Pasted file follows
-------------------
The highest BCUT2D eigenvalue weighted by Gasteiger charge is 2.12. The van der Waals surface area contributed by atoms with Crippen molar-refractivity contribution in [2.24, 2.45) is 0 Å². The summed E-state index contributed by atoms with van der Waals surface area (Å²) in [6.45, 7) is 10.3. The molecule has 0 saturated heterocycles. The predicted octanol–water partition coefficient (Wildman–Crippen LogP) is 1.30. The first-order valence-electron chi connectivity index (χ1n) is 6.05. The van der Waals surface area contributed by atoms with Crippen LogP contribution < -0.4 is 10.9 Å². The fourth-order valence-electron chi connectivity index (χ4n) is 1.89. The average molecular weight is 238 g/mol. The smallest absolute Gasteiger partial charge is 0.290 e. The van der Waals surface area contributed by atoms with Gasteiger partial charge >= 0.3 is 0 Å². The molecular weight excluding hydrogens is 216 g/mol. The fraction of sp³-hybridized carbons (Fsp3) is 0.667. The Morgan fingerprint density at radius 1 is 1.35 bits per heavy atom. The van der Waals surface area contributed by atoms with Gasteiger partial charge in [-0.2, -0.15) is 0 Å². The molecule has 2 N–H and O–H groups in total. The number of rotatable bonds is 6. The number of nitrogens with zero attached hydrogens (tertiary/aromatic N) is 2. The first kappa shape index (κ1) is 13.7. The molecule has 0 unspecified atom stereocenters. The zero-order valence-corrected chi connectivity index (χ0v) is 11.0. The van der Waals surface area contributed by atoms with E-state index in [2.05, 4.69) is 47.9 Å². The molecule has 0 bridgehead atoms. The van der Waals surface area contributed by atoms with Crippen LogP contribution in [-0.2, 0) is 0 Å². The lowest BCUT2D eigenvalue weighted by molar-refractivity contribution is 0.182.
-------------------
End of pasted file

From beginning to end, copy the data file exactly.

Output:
The highest BCUT2D eigenvalue weighted by Gasteiger charge is 2.12. The van der Waals surface area contributed by atoms with Crippen molar-refractivity contribution in [2.24, 2.45) is 0 Å². The summed E-state index contributed by atoms with van der Waals surface area (Å²) in [6.45, 7) is 10.3. The molecule has 0 saturated heterocycles. The predicted octanol–water partition coefficient (Wildman–Crippen LogP) is 1.30. The first-order valence-electron chi connectivity index (χ1n) is 6.05. The van der Waals surface area contributed by atoms with Crippen LogP contribution < -0.4 is 10.9 Å². The fourth-order valence-electron chi connectivity index (χ4n) is 1.89. The average molecular weight is 238 g/mol. The smallest absolute Gasteiger partial charge is 0.290 e. The van der Waals surface area contributed by atoms with Gasteiger partial charge >= 0.3 is 0 Å². The molecular weight excluding hydrogens is 216 g/mol. The fraction of sp³-hybridized carbons (Fsp3) is 0.667. The Morgan fingerprint density at radius 1 is 1.35 bits per heavy atom. The van der Waals surface area contributed by atoms with Gasteiger partial charge in [-0.2, -0.15) is 0 Å². The molecule has 2 N–H and O–H groups in total. The number of rotatable bonds is 6. The number of nitrogens with zero attached hydrogens (tertiary/aromatic N) is 2. The first kappa shape index (κ1) is 13.7. The molecule has 0 unspecified atom stereocenters. The zero-order valence-corrected chi connectivity index (χ0v) is 11.0. The van der Waals surface area contributed by atoms with E-state index in [2.05, 4.69) is 47.9 Å². The molecule has 0 bridgehead atoms. The van der Waals surface area contributed by atoms with Crippen LogP contribution in [-0.2, 0) is 0 Å². The lowest BCUT2D eigenvalue weighted by molar-refractivity contribution is 0.182.